Charles Fuschillo - The now-former senator picked the right time to stop commuting up to Albany, with some of the harshest winter weather undoubtedly yet to come. Fuschillo resigned to take the top job at the Alzheimer’s Foundation of America. The 53-year-old had reportedly been offered other choice positions in recent years, but observers say he turned them down at the GOP leadership’s request. Now he’s got a meaningful policy post that doesn’t require Fuschillo to endure yet another harrowing power struggle this November.

Ed Mangano – It’s nice having friends in high places, and Mangano seems to have one in Gov. Andrew Cuomo. One day after sitting next to the Clintons at Mayor Bill de Blasio’s inauguration, the governor motored down the LIE to Nassau County where Mangano, a Republican, was being sworn into office. It’s highly unusual for a governor to attend a local county inauguration, especially for an executive from another party, but Cuomo and Mangano have been buddy-buddy for some time now, so much so that there were rumors that Cuomo even considered endorsing Mangano this year for re-election. As for his own re-election hopes, Cuomo, ever the politician, likely sees a strategic partnership with Mangano as a way for him to solidify his support on Long Island.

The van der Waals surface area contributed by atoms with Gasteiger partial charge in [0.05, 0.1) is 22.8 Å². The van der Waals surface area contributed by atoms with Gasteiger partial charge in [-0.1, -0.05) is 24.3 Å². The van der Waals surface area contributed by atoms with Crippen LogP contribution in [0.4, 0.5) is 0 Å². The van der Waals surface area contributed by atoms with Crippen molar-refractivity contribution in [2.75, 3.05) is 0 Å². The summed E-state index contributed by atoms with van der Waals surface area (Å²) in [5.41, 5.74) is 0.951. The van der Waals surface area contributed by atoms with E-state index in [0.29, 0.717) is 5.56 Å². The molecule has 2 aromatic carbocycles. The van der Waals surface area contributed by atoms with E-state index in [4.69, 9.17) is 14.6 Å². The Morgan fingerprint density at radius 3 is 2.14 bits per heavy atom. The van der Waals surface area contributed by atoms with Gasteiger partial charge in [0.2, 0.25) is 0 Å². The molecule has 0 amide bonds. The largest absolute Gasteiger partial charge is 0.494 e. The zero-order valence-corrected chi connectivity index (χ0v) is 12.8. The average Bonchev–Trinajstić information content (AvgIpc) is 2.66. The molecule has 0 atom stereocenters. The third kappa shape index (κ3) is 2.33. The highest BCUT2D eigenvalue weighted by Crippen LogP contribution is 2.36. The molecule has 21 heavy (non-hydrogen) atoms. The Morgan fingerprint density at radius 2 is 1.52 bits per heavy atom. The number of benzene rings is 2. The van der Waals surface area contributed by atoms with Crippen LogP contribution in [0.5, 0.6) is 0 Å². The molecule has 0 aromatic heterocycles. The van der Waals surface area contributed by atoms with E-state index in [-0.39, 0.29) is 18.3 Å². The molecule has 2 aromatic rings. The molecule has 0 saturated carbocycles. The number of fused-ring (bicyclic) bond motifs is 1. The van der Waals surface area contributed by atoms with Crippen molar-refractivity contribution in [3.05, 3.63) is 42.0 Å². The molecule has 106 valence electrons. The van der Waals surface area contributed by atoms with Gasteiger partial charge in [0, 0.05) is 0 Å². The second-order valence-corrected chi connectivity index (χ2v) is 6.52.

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Michael Bloomberg - Attending the inauguration of the man succeeding you is already supremely awkward, but it’s agonizing when it takes an hour for any of the speakers to even acknowledge your presence. To his credit, Bloomberg was a good soldier sitting ten feet away while Letitia James and Bill de Blasio turned their speeches into a referendum on the shortcomings of his mayoralty. It was an uncouth moment to be sure, and after 12 years of leading the city, Bloomberg deserved better. Then again he’s probably working on his tan in Bermuda right now while de Blasio has a blizzard to deal with, so who’s the loser again?